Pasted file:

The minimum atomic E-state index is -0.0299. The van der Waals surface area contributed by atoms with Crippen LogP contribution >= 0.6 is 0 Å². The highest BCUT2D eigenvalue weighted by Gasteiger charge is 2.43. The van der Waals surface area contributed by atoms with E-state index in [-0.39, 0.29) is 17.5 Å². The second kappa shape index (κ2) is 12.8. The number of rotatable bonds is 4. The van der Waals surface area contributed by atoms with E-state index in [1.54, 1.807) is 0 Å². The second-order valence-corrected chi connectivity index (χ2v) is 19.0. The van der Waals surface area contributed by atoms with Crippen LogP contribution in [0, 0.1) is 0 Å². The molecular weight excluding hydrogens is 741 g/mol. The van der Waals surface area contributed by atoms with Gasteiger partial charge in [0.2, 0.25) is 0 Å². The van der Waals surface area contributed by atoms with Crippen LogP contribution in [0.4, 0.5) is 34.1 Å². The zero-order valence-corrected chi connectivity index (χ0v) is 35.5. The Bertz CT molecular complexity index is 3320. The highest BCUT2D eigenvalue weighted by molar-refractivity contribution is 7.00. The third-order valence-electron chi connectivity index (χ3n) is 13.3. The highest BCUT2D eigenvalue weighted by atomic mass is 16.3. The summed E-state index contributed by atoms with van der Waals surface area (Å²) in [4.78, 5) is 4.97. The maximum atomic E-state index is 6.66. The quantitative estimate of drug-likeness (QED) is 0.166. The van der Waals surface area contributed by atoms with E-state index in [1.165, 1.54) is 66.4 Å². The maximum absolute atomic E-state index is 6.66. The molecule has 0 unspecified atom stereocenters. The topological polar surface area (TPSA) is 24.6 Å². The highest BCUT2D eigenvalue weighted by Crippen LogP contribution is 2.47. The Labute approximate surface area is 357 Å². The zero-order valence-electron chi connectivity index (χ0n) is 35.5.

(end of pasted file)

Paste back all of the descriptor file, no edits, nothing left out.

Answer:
The minimum atomic E-state index is -0.0299. The van der Waals surface area contributed by atoms with Crippen LogP contribution >= 0.6 is 0 Å². The highest BCUT2D eigenvalue weighted by Gasteiger charge is 2.43. The van der Waals surface area contributed by atoms with E-state index in [-0.39, 0.29) is 17.5 Å². The second kappa shape index (κ2) is 12.8. The number of rotatable bonds is 4. The van der Waals surface area contributed by atoms with E-state index in [1.54, 1.807) is 0 Å². The second-order valence-corrected chi connectivity index (χ2v) is 19.0. The van der Waals surface area contributed by atoms with Crippen LogP contribution in [0, 0.1) is 0 Å². The molecular weight excluding hydrogens is 741 g/mol. The van der Waals surface area contributed by atoms with Gasteiger partial charge in [0.2, 0.25) is 0 Å². The van der Waals surface area contributed by atoms with Crippen LogP contribution in [0.4, 0.5) is 34.1 Å². The zero-order valence-corrected chi connectivity index (χ0v) is 35.5. The Bertz CT molecular complexity index is 3320. The highest BCUT2D eigenvalue weighted by molar-refractivity contribution is 7.00. The third-order valence-electron chi connectivity index (χ3n) is 13.3. The highest BCUT2D eigenvalue weighted by atomic mass is 16.3. The summed E-state index contributed by atoms with van der Waals surface area (Å²) in [4.78, 5) is 4.97. The maximum atomic E-state index is 6.66. The quantitative estimate of drug-likeness (QED) is 0.166. The van der Waals surface area contributed by atoms with E-state index in [1.165, 1.54) is 66.4 Å². The maximum absolute atomic E-state index is 6.66. The molecule has 0 unspecified atom stereocenters. The topological polar surface area (TPSA) is 24.6 Å². The highest BCUT2D eigenvalue weighted by Crippen LogP contribution is 2.47. The Labute approximate surface area is 357 Å². The zero-order valence-electron chi connectivity index (χ0n) is 35.5.